My favorite way to start sorting activities and sites into days is by using a Google Map. Plot all of your locations on a Google Map and then you’ll be able to see which ones are near each other and start planning your days that way. Of course, this can also be done on a paper map, but on a Google Map, you can create layers for different days or different types of activities and sites and organize things that way.
While generally speaking, focusing your day on only one part of the island is the most efficient strategy, there are some times when this doesn’t make sense. The major scenario where this doesn’t work is when you’re staying at a nice beach resort that you want to spend a lot of time at. In this case, I would plan a mornings worth of activities on one part of the island, return to your resort for an afternoon of playing on the beach or at the pool, and then don’t be afraid to venture back out somewhere for dinner.
Tip #4: Book activities in advance. So many people ask me if they should book ahead or wait until they arrive to arrange their activities and while I know some people like to be spontaneous, you really need to do your research ahead of time (before you arrive in Hawaii) and book directly through the tour operator. If you wait until you arrive on the island, many activities will be booked up and they’re less likely to offer discounts when the tour is almost full and people who waited until the last minute are competing over a few remaining spots.
Many companies offer a discount if you book online directly through them. This is because most tours rely heavily on resort concierge desks to promote their tours to the guests. The concierge get a commission for referring guests to the tour company (sometimes up to 40%) so tour companies have to keep their prices high so they walk away with a decent profit on the tour after paying out commissions. So if you go directly to the tour company, they’re often willing to cut you a deal because they don’t have to pay a commission to a concierge for your spot. For example, if a company pays a 40% commission for concierge recommendations, they’ll still come out ahead if they offer you a 20% discount for booking directly. But this way, you also come out ahead.
Also, if you go this route, you can do your research on companies ahead of time (I recommend TripAdvisor) and read honest reviews about the tours and pick which one you feel is best for you. If you go with a concierge recommendation, not only are you usually paying more, but 99% of the time, you’re just being recommended the tour provider who pays out the biggest concierge commissions, not necessarily the best one. If the tour provider’s website doesn’t advertise a direct booking special, I would still call and ask for their best price. You never know until you ask!
To be on the safe side, I recommend booking tours and activities (this includes luaus) about 2-3 months out. On my last trip to Maui, I really wanted to do the Old Lahaina, but I waited too long and it’s sold out! Bummer. One more thing about booking activities: I recommend booking fairly early on in your trip in case bad weather means they need to reschedule to a later day in your trip. If you wait until your last day to do your helicopter tour, snorkel trip, etc. and it’s cancelled because of weather, you’ll be out of luck!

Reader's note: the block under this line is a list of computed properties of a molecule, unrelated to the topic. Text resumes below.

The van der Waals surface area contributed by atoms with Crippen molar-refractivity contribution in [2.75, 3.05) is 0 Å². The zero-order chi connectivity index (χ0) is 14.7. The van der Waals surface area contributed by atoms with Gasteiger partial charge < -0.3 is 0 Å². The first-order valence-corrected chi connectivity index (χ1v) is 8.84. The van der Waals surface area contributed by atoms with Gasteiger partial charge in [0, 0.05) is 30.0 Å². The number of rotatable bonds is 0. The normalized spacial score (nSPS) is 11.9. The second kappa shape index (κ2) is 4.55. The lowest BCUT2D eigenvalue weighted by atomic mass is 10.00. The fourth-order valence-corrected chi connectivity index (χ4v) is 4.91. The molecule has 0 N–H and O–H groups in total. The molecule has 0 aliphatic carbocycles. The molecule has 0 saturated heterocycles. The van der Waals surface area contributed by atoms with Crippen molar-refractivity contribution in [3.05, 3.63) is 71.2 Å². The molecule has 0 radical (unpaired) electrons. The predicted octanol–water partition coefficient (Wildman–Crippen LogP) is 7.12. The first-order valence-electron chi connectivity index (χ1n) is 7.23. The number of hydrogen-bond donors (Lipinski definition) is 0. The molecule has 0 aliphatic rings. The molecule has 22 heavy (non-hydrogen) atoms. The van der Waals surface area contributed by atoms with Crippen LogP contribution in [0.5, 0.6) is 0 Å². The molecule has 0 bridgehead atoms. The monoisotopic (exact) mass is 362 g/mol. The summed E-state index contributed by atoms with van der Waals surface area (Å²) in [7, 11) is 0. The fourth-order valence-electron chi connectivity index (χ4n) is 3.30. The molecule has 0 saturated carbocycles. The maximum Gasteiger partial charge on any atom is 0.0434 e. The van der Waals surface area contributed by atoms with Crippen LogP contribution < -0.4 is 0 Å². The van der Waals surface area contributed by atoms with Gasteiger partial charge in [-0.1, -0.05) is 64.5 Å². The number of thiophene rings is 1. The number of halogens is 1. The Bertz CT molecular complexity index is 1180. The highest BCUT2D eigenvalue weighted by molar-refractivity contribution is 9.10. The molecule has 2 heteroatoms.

Besides planning your tours and activities in advance, I also like to have a plan for dining. While it’s fun to be spontaneous and see where the day takes you, often in Hawaii, it can end up taking you to an overpriced tourist trap. Do plenty of research ahead of time (I love using TripAdvisor), and keep a running list of restaurants in different areas that are highly recommended. For some of my favorite restaurant recommendations, read these. And come join my Facebook group, From Hawaii with Aloha, to get recommendations from others.
Tip #5: Be flexible. I think this last tip is the secret to making a good vacation great! It’s so simple, yet key to really having the best experience in Hawaii. I think that a good plan is essential, but you have to know when it’s time to go to plan B. Or do something else entirely.
The major thing you’ll have to be flexible about in Hawaii is the weather. While the temperature is always pretty balmy (unless you’re in the upcountry area of Maui), a good rainstorm can change your plans pretty quick! A word of warning: it’s not unusual for a 10-14 day forecast to predict rain everyday in Hawaii so don’t panic and think your trip is going to be a total wash! It’ll likely just be quick storms that roll in and roll out. But for days where the local forecast truly is predicting rain, you might have to mix things up! One good thing about the Hawaiian Islands is that they’re pretty large so except in the case of a major storm system, the weather will likely be different on different sides of the island. Check the weather forecast the night before (or morning of) and you may decide to rearrange your days based on the weather. Obviously this may not work if you have activities or tours booked, but otherwise, don’t be afraid to swap out days in your itinerary to go chasing the sunshine!